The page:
New inflation numbers for March 2010 were announced today, so it’s time for the usual semi-annual update and rate predictions.

**New Inflation Rate**

September 2009 CPI-U was 215.969. March 2010 CPI-U was 217.631, for a semi-annual increase of 0.77%. Using the official formula, the variable interest rate for the next 6 months will be approximately **1.54%**, depending on the fixed rate. Here’s math:

217.631/215.969 = 1.00769, or a semi-annual increase of 0.77%. Using a fixed rate of the existing 0.3%:

Variable rate = 2 x Semiannual inflation rate + (Semiannual inflation rate X Fixed rate)

Variable rate = 2 x 0.0077 + (0.0077 X 0.003)

Variable rate = 0.0154, or 1.54%

**Buying Now = ~2.33% APR, 11-month investment**

If you buy before the end of April, the fixed rate portion of I-Bonds will be 0.3%. You will be guaranteed an variable interest rate of 3.06% for the next 6 months, for a total rate of 3.36%. For the 6 months after that, the total rate will be 0.3 + 1.54 = 1.84%.

You can’t redeem until 12 months have gone by, and any redemptions within 5 years incur a 3-month interest penalty. However, a known “trick” with I-Bonds is that if you buy at the end of the month, you’ll still get all the interest for the entire month as if you bought it in the beginning of the month. Let’s say we buy at the end of this April, hold for the minimum of one year, and pay the 3-month interest penalty for redeeming within 5 years. You’ll be able to sell on April 1, 2011 for an actual holding period of 11 months.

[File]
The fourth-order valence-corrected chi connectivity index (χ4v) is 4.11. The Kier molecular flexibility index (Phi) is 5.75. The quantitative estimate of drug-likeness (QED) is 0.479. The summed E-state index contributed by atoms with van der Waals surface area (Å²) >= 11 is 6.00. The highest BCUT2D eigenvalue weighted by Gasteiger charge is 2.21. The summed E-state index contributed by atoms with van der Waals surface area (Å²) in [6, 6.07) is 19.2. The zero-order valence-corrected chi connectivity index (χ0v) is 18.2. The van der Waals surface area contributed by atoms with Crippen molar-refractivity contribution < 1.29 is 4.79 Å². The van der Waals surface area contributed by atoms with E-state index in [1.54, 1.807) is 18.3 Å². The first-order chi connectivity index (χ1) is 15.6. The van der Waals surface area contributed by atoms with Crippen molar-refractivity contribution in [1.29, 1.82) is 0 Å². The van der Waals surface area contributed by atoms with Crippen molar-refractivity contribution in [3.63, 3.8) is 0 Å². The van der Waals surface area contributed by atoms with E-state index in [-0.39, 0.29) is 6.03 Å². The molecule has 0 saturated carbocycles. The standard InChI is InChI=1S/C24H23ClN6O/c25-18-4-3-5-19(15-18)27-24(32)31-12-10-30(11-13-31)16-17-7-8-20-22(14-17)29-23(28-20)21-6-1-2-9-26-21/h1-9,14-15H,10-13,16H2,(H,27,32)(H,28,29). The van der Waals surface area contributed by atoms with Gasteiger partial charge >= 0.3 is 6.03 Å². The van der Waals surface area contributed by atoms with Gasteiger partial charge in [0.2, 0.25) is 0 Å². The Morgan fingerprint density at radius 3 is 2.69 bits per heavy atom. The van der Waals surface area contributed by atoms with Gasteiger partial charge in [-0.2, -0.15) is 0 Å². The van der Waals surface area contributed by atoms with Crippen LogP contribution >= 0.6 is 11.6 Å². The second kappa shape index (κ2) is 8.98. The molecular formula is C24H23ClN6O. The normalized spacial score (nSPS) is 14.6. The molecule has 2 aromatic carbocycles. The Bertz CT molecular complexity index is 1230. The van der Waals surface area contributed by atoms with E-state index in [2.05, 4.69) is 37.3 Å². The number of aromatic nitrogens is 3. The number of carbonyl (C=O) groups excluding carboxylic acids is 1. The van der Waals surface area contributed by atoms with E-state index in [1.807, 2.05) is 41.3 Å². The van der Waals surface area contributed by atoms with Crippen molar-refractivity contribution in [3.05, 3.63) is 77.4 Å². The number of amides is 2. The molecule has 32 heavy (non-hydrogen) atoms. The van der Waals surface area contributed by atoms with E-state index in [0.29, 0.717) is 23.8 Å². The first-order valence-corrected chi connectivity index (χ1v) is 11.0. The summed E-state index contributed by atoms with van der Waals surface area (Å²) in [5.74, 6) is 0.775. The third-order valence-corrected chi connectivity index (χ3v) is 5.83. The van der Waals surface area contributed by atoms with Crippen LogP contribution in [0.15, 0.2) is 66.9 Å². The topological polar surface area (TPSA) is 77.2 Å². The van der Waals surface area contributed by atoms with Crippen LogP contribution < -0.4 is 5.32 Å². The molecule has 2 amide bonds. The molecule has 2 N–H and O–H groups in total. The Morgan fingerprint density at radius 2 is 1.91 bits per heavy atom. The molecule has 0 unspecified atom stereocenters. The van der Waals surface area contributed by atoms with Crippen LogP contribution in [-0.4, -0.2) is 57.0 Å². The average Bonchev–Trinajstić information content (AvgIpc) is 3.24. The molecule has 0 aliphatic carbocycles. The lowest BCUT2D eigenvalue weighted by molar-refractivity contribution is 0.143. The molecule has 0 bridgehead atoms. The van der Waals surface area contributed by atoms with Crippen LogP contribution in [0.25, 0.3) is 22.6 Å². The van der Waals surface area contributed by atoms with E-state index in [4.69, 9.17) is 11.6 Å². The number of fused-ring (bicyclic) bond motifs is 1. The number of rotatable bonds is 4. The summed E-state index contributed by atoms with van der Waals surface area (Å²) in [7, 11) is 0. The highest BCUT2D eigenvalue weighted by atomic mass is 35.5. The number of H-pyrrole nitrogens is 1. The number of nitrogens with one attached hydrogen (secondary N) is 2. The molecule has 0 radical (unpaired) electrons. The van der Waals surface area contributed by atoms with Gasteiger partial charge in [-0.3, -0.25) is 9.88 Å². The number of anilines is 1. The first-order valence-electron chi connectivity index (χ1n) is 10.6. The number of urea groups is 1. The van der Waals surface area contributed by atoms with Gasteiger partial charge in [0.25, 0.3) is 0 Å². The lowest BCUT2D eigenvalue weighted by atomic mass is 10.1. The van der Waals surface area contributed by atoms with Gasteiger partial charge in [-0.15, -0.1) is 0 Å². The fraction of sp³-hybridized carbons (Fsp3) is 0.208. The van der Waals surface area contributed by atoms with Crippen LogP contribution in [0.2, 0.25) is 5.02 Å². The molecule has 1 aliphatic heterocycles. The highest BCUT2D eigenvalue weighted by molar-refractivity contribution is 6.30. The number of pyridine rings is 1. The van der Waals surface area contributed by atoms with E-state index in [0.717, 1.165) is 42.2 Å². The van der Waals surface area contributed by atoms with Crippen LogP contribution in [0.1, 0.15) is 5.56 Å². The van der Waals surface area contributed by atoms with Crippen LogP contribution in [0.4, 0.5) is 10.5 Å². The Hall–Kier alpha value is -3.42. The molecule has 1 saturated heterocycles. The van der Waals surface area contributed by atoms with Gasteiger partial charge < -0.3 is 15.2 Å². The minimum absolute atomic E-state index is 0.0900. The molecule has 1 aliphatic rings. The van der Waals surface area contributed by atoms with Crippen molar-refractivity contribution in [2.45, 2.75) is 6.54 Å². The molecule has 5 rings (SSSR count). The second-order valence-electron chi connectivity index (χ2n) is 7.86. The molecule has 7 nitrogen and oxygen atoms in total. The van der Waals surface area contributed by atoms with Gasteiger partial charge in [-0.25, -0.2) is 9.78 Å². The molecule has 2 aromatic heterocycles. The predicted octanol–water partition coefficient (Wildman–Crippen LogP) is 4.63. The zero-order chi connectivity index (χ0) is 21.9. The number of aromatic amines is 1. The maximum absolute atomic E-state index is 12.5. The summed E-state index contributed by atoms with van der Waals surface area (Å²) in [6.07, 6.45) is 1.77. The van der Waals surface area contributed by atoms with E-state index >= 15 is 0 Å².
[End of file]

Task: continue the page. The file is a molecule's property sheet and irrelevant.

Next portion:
Taking into account the 3-month penalty, that leaves you with a **2.33% annualized return**, which is also exempt from state income taxes on the interest. This is slightly better than any 1-year bank CD that I can find right now, keeping in mind the liquidity concerns and the purchase limits (see below).

**Buying Later?** If you wait until May 1st, you will get a new unknown fixed rate plus 1.54% for the first 6 months. My wild guess for the fixed rate would be 0.4% at most, probably less. The next 6 months will be based on an unknown rate based on future inflation. If you really want inflation protection, these I-Bonds may be a viable alternative to TIPS, but I wouldn’t pick them for short-term funds due to the low guaranteed rate.

**Low Purchase Limits**

The annual purchase limit is now $5,000 in paper I-bonds and $5,000 in online I-bonds per Social Security Number. For a couple, that’s $20,000 per year. Buy online at TreasuryDirect.gov. As for paper, here is a post on how to buy paper savings bonds from your local bank. Some larger banks may have an electronic process.

For more background, see the rest of my posts on savings bonds.